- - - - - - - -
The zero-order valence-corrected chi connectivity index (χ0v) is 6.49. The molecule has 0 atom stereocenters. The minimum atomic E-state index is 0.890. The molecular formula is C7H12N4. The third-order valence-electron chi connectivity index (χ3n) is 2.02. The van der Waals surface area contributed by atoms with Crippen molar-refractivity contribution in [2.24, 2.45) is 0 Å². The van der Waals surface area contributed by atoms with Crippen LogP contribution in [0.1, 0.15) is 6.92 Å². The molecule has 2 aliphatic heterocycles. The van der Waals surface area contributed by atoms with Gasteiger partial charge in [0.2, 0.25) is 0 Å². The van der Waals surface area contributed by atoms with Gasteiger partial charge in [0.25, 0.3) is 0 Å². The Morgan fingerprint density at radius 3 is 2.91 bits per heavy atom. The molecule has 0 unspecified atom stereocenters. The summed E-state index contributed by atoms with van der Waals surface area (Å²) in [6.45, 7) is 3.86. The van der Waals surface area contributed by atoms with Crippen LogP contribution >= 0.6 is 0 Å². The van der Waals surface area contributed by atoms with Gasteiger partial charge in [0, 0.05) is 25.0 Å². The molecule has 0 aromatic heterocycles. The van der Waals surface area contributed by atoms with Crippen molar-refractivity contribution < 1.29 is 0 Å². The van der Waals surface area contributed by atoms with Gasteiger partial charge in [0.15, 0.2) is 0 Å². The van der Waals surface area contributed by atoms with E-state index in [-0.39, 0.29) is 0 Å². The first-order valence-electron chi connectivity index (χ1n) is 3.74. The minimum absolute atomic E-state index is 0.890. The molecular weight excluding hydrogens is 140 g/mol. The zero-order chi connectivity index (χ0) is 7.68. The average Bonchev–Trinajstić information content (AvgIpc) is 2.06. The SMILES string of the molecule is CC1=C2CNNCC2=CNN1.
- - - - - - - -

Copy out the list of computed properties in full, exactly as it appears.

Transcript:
The zero-order valence-corrected chi connectivity index (χ0v) is 6.49. The molecule has 0 atom stereocenters. The minimum atomic E-state index is 0.890. The molecular formula is C7H12N4. The third-order valence-electron chi connectivity index (χ3n) is 2.02. The van der Waals surface area contributed by atoms with Crippen molar-refractivity contribution in [2.24, 2.45) is 0 Å². The van der Waals surface area contributed by atoms with Crippen LogP contribution in [0.1, 0.15) is 6.92 Å². The molecule has 2 aliphatic heterocycles. The van der Waals surface area contributed by atoms with Gasteiger partial charge in [0.2, 0.25) is 0 Å². The van der Waals surface area contributed by atoms with Gasteiger partial charge in [0.25, 0.3) is 0 Å². The Morgan fingerprint density at radius 3 is 2.91 bits per heavy atom. The molecule has 0 unspecified atom stereocenters. The summed E-state index contributed by atoms with van der Waals surface area (Å²) in [6.45, 7) is 3.86. The van der Waals surface area contributed by atoms with Crippen LogP contribution >= 0.6 is 0 Å². The van der Waals surface area contributed by atoms with Gasteiger partial charge in [0, 0.05) is 25.0 Å². The molecule has 0 aromatic heterocycles. The van der Waals surface area contributed by atoms with Crippen molar-refractivity contribution < 1.29 is 0 Å². The van der Waals surface area contributed by atoms with Gasteiger partial charge in [0.15, 0.2) is 0 Å². The van der Waals surface area contributed by atoms with E-state index in [-0.39, 0.29) is 0 Å². The first-order valence-electron chi connectivity index (χ1n) is 3.74. The minimum absolute atomic E-state index is 0.890. The molecular weight excluding hydrogens is 140 g/mol. The zero-order chi connectivity index (χ0) is 7.68. The average Bonchev–Trinajstić information content (AvgIpc) is 2.06. The SMILES string of the molecule is CC1=C2CNNCC2=CNN1.